Last month Dodgers right-hander Chad Billingsley had to stop his minor-league rehab assignment for Tommy John surgery due to a setback, but he returned to the mound yesterday by throwing a simulated game.
Steve Dilbeck of the Los Angeles Times reports that Billingsley will throw at least one more simulated game before trying another minor-league rehab stint, but he generally seemed pleased with how things are going:
My arm is feeling really good right now and I’m real happy the way it responded. It’s not throbbing or anything like that. It wasn’t really fatigued after throwing 30 pitches, so it’s definitely responding very well right now.
Billingsley hasn’t been healthy and effective since 2012, but before the elbow problems he was a very effective mid-rotation starter for the Dodgers with a 3.66 ERA in 1,163 innings from 2006-2012. Because of that success Billingsley understandably wants to return to the majors as a starter, saying: “If they had some other thing [in mind], why would I be doing multiple innings?”
However, right now there’s no clear spot for him in a Dodgers rotation that includes Clayton Kershaw, Zack Greinke, Dan Haren, Hyun-Jin Ryu, and Josh Beckett.
The Astros remain in contact with the Athletics on starting pitcher Sonny Gray, Ken Rosenthal of FOX Sports reports. The Astros have added Charlie Morton this offseason, but the club has been trying to add a big-name starting pitcher to put at the top of the rotation behind Dallas Keuchel.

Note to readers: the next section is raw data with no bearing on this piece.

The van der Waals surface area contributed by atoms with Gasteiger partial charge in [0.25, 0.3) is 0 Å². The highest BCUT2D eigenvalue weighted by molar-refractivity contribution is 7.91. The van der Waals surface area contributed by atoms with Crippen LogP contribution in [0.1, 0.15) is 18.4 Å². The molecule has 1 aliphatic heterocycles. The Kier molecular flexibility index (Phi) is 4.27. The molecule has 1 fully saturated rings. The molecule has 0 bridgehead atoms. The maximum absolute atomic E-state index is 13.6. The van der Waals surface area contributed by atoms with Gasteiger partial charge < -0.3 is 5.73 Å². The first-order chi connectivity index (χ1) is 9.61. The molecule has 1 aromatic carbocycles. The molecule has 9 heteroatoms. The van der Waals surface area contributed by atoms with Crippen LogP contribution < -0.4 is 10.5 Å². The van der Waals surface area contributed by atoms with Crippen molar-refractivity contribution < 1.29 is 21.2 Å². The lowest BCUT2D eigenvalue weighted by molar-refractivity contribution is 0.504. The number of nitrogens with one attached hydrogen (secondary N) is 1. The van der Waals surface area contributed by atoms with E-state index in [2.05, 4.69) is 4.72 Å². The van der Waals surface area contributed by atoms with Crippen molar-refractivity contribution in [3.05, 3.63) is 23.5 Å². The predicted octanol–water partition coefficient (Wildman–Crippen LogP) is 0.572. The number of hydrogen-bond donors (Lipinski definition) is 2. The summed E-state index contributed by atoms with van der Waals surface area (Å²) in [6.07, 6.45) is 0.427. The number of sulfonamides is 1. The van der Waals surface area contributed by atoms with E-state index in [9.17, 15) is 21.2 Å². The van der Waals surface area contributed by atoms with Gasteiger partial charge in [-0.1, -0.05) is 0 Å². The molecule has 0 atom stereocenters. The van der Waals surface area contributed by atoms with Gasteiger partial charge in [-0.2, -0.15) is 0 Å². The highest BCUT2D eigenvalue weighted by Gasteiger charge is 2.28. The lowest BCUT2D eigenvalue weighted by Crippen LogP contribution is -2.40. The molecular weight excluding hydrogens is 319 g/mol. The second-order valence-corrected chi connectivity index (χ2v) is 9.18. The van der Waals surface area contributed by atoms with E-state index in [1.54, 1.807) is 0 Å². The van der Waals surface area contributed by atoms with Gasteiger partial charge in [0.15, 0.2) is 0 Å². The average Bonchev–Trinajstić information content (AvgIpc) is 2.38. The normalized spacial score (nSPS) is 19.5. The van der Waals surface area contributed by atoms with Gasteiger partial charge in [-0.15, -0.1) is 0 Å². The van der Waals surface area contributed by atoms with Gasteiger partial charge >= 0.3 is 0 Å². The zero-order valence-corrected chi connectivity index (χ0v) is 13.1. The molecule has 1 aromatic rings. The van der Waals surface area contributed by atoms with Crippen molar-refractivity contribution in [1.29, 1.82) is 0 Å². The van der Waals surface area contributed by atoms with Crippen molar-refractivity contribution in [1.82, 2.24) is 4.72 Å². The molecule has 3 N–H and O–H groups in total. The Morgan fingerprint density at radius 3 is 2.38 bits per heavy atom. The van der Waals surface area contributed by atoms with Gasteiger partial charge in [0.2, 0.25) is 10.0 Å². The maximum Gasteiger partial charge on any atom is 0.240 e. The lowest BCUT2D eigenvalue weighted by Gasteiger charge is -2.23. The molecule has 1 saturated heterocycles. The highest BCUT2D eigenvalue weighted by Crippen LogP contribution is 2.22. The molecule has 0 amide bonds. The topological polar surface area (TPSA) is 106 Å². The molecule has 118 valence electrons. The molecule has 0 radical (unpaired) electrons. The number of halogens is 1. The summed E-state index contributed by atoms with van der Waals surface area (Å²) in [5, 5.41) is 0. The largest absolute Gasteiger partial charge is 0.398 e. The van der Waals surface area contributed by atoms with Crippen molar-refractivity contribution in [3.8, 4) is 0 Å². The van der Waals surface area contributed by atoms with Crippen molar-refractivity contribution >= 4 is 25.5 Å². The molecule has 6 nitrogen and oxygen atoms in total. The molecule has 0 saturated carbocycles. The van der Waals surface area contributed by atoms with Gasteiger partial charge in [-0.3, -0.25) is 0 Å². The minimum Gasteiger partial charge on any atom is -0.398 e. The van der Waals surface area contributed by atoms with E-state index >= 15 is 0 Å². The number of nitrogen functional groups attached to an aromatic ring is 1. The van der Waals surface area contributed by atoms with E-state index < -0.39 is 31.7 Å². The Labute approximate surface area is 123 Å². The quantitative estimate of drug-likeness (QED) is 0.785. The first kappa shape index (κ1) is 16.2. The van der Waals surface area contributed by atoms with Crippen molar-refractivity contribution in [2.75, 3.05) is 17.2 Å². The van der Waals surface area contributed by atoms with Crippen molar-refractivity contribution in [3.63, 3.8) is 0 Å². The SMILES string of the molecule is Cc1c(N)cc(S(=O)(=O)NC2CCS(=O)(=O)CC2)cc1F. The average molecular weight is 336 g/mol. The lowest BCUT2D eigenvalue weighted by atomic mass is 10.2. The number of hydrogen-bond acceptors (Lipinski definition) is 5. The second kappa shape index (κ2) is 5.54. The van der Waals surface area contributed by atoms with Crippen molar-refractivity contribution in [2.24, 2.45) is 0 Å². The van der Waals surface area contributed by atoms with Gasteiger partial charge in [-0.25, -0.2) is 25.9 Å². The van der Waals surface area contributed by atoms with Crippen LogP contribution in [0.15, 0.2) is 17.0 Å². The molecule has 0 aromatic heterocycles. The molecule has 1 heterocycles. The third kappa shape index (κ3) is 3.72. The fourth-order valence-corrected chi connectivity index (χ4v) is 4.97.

Gray, 27, was limited to 22 starts in the 2016 season due to a forearm issue. His stats left a lot to be desired, as he finished with a 5-11 record, a 5.69 ERA, and a 94/42 K/BB ratio over 117 innings. Considering how Gray pitched in the previous three years, he’s a good bet to bounce back.
Gray is under team control through 2019, which is a big draw for the Astros. Needless to say, the Athletics would want a haul in terms of prospects. Gray will earn $3.575 million in 2017, having avoided arbitration in his first year of eligibility.
As we noted last week, The Chicago Cubs took the unusual step of not waiting until the summer after winning the World Series to make their customary White House visit to meet the president. They did it today, seeing President Obama a few short days before he leaves office.
Despite the fact that Obama is a White Sox fan, he met the Cubs with diplomacy and grace. It’s almost as if he’s been in that business for the past eight years. In return, he was given some gifts by the Cubs: Theo Epstein presented Obama with a No. 44 Cubs jersey, a tile from the center field scoreboard at Wrigley Field, and a lifetime pass to Wrigley as well.
Obama is staying in D.C. after he leaves office this week, hanging around so his daughter can finish high school in the same place she started. Even so, he’s likely going to be back to Chicago a good bit over the rest of his life, so he’ll likely be able to put the free pass to work. Assuming it comes with, like, six companion passes for his Secret Service detail.